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Schools can't refuse to reopen, Quebec says

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MONTREAL—Quebec's English-language school boards don't have the right to refuse to reopen their elementary schools, Education Minister Jean-Francois Roberge said Sunday on the eve of the province's gradual economic relaunch.

Roberge said the government will decide when the school year resumes after a pause brought on by the COVID-19 pandemic.

“English school boards don't have the legal power to push back the opening of school establishments,” his office said in an email.

“It is an exclusive competence of the government of Quebec.”

Quebec is moving forward with a plan to gradually reopen the economy, beginning with retail stores outside the Montreal area on Monday. But as the number of cases continues to climb, topping 30,000 on Sunday, some groups have questioned what they see as an aggressive timeline.

Last week, the province's English-language school boards association signalled to the minister that they would reopen “if and when” they believed the situation to be safe, regardless of the government's schedule.

While high schools are closed for the remainder of the school year, elementary schools and daycares outside Montreal are scheduled to reopen May 11, with those in the hard-hit city set to follow a week later.

On Sunday, Roberge made it clear that he expected school boards to respect the government's timeline.

“It is up to public health experts to judge if the health conditions for a gradual return to class are met, not elected school officials,” he said, noting that an extended confinement could have negative mental health consequences for students.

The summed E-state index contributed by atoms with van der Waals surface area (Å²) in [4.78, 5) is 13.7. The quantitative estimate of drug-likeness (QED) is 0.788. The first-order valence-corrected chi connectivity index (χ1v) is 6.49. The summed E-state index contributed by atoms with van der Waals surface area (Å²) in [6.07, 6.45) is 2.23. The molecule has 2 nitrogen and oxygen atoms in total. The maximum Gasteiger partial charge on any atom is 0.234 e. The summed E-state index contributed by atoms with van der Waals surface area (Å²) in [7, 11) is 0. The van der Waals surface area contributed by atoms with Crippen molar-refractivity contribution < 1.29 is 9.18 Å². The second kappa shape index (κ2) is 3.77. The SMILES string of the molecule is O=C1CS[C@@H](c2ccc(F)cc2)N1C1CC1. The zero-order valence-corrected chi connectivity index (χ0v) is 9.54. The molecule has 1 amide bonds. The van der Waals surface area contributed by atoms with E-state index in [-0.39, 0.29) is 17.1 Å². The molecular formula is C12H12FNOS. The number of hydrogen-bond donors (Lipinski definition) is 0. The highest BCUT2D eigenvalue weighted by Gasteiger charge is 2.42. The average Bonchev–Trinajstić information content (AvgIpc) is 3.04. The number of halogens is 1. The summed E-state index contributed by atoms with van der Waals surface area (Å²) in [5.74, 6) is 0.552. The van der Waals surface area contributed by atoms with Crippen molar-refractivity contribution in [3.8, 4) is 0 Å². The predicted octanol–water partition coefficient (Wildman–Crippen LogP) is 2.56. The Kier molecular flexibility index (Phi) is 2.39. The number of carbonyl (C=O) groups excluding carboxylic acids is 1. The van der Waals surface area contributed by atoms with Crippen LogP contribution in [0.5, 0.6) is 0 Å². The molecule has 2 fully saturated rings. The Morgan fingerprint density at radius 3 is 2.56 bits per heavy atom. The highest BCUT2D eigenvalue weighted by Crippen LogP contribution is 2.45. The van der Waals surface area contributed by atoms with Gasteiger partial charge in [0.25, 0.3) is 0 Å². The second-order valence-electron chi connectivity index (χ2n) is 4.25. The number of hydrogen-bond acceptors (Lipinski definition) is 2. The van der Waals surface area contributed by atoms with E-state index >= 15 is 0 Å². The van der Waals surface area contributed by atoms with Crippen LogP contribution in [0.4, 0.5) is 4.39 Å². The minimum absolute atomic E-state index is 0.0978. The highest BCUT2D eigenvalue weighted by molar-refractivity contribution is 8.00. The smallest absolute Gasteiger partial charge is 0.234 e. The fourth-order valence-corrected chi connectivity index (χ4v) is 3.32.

The government has said classes will be limited to 15 students, and no parent will be required to send their child if they're not comfortable doing so.

Roberge added that health officials would not hesitate to push back the opening dates if the situation warrants.

Meanwhile, Quebec is moving forward with a plan to open retail stores outside Montreal on Monday, while those in the greater Montreal region are to reopen a week later, as long as they have their own dedicated entrance.

Malls will remain closed and most stores will close Sundays in May with the exception of convenience stores, pharmacies, gas stations, restaurant take-out counters and grocery deliveries.

Quebec's provincial elected officials will also be returning to work at the provincial legislature May 13, The Canadian Press has learned.

Sources have said parliamentary activities will resume gradually over several weeks, but will include three question periods by the week of May 25.

In order to ensure proper distancing, a rotation will be put in place so that no more than 40 people can be present at once.

The news came as Quebec registered another large jump in COVID-19 cases.

The province reported 892 new COVID-19 cases in the previous 24 hours, as well as 1,317 additional cases from April that were not previously included in the provincial tally.

In a statement, the province said those previous cases originated mostly from the Montreal, Laval and Monteregie areas, and were not counted due to a technical problem.

The province now has 31,865 cases and 2,205 deaths, the latter an increase of 69 over a day prior. More than 7,250 people have recovered.

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